A Comparison Model of Investment in Developing Countries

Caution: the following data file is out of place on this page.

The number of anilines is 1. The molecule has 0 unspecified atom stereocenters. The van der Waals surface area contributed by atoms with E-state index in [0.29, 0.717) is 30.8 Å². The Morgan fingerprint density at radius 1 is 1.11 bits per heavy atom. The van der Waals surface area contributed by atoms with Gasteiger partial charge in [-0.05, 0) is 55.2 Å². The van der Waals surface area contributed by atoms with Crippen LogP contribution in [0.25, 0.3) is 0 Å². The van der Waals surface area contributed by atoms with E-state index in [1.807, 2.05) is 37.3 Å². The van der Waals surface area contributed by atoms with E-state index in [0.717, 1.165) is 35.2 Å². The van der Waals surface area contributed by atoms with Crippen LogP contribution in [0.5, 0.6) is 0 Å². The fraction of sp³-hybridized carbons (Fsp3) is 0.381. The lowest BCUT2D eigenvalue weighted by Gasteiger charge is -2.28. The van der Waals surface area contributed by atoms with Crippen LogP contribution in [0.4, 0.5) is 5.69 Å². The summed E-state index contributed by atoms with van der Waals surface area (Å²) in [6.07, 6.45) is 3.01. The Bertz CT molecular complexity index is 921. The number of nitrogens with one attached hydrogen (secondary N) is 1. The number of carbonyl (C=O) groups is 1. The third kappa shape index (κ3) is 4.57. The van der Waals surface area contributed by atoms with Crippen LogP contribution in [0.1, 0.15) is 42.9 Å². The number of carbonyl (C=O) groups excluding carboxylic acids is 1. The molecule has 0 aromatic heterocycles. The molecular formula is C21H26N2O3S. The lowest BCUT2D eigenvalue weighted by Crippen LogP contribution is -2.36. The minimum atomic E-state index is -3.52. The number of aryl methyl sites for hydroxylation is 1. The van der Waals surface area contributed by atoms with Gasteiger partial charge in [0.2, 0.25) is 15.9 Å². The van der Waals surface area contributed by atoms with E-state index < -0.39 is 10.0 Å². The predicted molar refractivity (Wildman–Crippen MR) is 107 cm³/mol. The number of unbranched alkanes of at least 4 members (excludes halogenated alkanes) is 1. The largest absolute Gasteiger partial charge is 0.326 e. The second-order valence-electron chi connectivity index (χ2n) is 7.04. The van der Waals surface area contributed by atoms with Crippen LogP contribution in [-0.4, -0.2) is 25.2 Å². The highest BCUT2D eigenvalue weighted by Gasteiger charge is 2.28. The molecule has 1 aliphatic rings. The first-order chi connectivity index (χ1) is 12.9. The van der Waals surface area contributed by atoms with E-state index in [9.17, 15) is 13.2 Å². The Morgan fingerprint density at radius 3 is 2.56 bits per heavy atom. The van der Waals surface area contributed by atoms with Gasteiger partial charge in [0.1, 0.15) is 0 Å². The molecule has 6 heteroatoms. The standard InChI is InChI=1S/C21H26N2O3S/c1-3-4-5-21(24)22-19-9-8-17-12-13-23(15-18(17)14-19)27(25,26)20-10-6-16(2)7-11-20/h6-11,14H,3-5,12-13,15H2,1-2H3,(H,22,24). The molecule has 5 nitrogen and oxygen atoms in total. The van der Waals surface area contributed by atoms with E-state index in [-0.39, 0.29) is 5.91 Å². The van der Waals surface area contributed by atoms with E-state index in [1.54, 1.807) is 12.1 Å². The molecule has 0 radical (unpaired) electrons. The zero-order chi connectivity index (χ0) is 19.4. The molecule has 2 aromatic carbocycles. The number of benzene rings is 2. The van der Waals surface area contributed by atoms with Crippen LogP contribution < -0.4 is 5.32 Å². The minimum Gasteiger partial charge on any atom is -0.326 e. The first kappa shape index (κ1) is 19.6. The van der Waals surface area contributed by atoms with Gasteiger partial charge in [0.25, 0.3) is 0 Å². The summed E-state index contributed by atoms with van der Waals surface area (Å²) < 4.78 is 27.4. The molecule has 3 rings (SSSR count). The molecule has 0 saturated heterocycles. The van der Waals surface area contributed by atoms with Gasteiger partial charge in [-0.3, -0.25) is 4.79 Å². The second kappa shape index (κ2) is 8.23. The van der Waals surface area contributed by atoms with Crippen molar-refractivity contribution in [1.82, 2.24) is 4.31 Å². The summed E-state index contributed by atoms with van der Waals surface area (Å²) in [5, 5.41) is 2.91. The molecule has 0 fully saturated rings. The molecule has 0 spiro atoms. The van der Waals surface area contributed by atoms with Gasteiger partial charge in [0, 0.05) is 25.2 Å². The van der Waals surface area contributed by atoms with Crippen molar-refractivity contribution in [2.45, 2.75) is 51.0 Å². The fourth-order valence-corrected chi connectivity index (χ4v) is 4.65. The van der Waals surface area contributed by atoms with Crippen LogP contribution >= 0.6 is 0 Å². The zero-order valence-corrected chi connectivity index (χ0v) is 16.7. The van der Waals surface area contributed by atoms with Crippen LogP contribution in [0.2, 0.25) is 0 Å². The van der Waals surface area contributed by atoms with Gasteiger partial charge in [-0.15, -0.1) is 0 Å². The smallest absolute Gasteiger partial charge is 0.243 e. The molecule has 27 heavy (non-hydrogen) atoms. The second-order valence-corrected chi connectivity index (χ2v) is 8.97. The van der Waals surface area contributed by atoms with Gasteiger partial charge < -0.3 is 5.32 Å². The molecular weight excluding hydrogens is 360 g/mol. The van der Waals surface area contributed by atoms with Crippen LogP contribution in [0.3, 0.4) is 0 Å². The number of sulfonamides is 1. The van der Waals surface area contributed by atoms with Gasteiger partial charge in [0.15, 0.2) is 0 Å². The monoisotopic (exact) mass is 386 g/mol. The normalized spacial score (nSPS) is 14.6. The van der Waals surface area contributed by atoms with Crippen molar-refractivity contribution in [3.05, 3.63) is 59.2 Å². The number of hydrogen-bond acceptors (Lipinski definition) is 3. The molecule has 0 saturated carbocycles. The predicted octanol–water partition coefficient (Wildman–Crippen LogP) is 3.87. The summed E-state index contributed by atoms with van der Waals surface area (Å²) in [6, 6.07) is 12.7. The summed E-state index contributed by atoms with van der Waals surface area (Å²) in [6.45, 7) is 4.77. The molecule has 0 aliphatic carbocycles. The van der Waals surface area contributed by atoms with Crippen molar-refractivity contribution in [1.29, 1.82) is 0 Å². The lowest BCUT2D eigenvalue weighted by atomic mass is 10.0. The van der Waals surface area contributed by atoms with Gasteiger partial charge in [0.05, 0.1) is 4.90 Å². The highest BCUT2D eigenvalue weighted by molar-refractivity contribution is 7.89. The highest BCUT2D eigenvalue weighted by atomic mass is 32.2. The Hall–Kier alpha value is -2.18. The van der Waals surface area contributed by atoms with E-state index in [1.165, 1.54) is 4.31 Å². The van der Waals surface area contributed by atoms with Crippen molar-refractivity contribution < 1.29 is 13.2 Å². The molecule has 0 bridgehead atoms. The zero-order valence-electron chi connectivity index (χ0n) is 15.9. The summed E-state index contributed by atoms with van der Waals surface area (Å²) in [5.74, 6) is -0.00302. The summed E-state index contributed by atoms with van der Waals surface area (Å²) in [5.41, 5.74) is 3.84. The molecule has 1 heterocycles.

The goal of this research is to test a new investment model in developing countries. Many articles challenge the logic of investments by the World Bank or The International Monetary Fund in developing countries. For the most part, the basis for investments in poor economies has been linked to the "factors of production" model. However, there has been a hypothesis put forth by Hidalgo, et. al., of a model that approaches the economic analysis from a new perspective. The research offers the idea of examining the notion of "closeness" between products by investigating large global export data on categories of goods. It suggests that, for each pair of export groups, there exists an optimal matching of export products such that if a region is good at exporting product "A," it will also be good at exporting product "B," but not "C." In reality, product C may be too far of a reach for the country to "leap" in production. Technologies and infrastructure needs may be lacking without careful planning and strategic planning. However, this difference may not be obvious to donor agencies or country governments without the use of such a model.This paper first gives background into the Hidalgo, et. al., model. It then lists problems with the model to demonstrate that the model needs to be refined to be of full use to policy makers and donors. The third, and as yet incomplete, part of the current paper is to develop a process whereby the record of investment in products can be compared using the suggested model of pairing. Two countries, Ghana and Viet Nam, have been chosen for initial study to determine their levels of development along the lines of the model, and to compare that development with what has been encouraged by donor agencies over time. If the probability is high between two products, those products have a "short" variance between them. If the probability is low; the products are not well paired. This research aims to set up a method to test existing country exports against newer investment according to the hypothesis and see if the probabilities are high or low. In effect, the aim is to post facto see if it were a so called "good idea" to invest in product B.This paper was presented at the 18th International Conference of the International Trade and Finance Association meeting at Universidade Nova de Lisboa, May 22, 2008, in Lisbon Portugal.
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